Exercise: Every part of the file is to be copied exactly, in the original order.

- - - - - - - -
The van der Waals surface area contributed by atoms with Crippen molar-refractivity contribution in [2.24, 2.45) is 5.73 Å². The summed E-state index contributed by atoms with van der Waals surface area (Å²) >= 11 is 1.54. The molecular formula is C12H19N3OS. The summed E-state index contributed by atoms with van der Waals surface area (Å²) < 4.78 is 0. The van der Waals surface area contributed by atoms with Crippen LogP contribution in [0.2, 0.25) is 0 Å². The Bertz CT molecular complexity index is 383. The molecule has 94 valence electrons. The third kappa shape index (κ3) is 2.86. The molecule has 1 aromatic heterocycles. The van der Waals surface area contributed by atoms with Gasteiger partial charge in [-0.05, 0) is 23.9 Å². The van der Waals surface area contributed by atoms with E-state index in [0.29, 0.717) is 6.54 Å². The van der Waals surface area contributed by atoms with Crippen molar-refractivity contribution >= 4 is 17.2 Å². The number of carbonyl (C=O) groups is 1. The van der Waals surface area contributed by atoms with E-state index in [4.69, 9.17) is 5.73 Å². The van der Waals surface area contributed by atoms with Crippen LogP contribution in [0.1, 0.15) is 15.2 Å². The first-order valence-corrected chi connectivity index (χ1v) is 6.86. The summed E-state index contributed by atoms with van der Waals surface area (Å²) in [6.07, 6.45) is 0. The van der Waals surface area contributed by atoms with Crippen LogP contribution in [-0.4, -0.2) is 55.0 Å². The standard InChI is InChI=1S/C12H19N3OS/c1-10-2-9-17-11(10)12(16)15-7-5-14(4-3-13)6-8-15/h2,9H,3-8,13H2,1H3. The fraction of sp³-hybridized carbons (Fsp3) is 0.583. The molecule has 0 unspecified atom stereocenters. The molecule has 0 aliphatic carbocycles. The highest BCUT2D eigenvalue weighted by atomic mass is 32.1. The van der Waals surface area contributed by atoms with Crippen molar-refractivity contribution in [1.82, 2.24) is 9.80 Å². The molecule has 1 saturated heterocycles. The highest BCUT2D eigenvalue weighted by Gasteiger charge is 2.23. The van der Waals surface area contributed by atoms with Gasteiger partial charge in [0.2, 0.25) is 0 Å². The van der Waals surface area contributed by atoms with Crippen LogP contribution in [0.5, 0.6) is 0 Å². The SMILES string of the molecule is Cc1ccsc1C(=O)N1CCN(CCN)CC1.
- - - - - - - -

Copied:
The van der Waals surface area contributed by atoms with Crippen molar-refractivity contribution in [2.24, 2.45) is 5.73 Å². The summed E-state index contributed by atoms with van der Waals surface area (Å²) >= 11 is 1.54. The molecular formula is C12H19N3OS. The summed E-state index contributed by atoms with van der Waals surface area (Å²) < 4.78 is 0. The van der Waals surface area contributed by atoms with Crippen LogP contribution in [0.2, 0.25) is 0 Å². The Bertz CT molecular complexity index is 383. The molecule has 94 valence electrons. The third kappa shape index (κ3) is 2.86. The molecule has 1 aromatic heterocycles. The van der Waals surface area contributed by atoms with Gasteiger partial charge in [-0.05, 0) is 23.9 Å². The van der Waals surface area contributed by atoms with E-state index in [0.29, 0.717) is 6.54 Å². The van der Waals surface area contributed by atoms with Crippen molar-refractivity contribution >= 4 is 17.2 Å². The number of carbonyl (C=O) groups is 1. The van der Waals surface area contributed by atoms with E-state index in [4.69, 9.17) is 5.73 Å². The van der Waals surface area contributed by atoms with Crippen LogP contribution in [0.1, 0.15) is 15.2 Å². The first-order valence-corrected chi connectivity index (χ1v) is 6.86. The summed E-state index contributed by atoms with van der Waals surface area (Å²) in [6.07, 6.45) is 0. The van der Waals surface area contributed by atoms with Crippen LogP contribution in [-0.4, -0.2) is 55.0 Å². The standard InChI is InChI=1S/C12H19N3OS/c1-10-2-9-17-11(10)12(16)15-7-5-14(4-3-13)6-8-15/h2,9H,3-8,13H2,1H3. The fraction of sp³-hybridized carbons (Fsp3) is 0.583. The molecule has 0 unspecified atom stereocenters. The molecule has 0 aliphatic carbocycles. The highest BCUT2D eigenvalue weighted by atomic mass is 32.1. The van der Waals surface area contributed by atoms with Crippen molar-refractivity contribution in [1.82, 2.24) is 9.80 Å². The molecule has 1 saturated heterocycles. The highest BCUT2D eigenvalue weighted by Gasteiger charge is 2.23. The van der Waals surface area contributed by atoms with Gasteiger partial charge in [0.2, 0.25) is 0 Å². The van der Waals surface area contributed by atoms with Crippen LogP contribution in [0.5, 0.6) is 0 Å². The SMILES string of the molecule is Cc1ccsc1C(=O)N1CCN(CCN)CC1.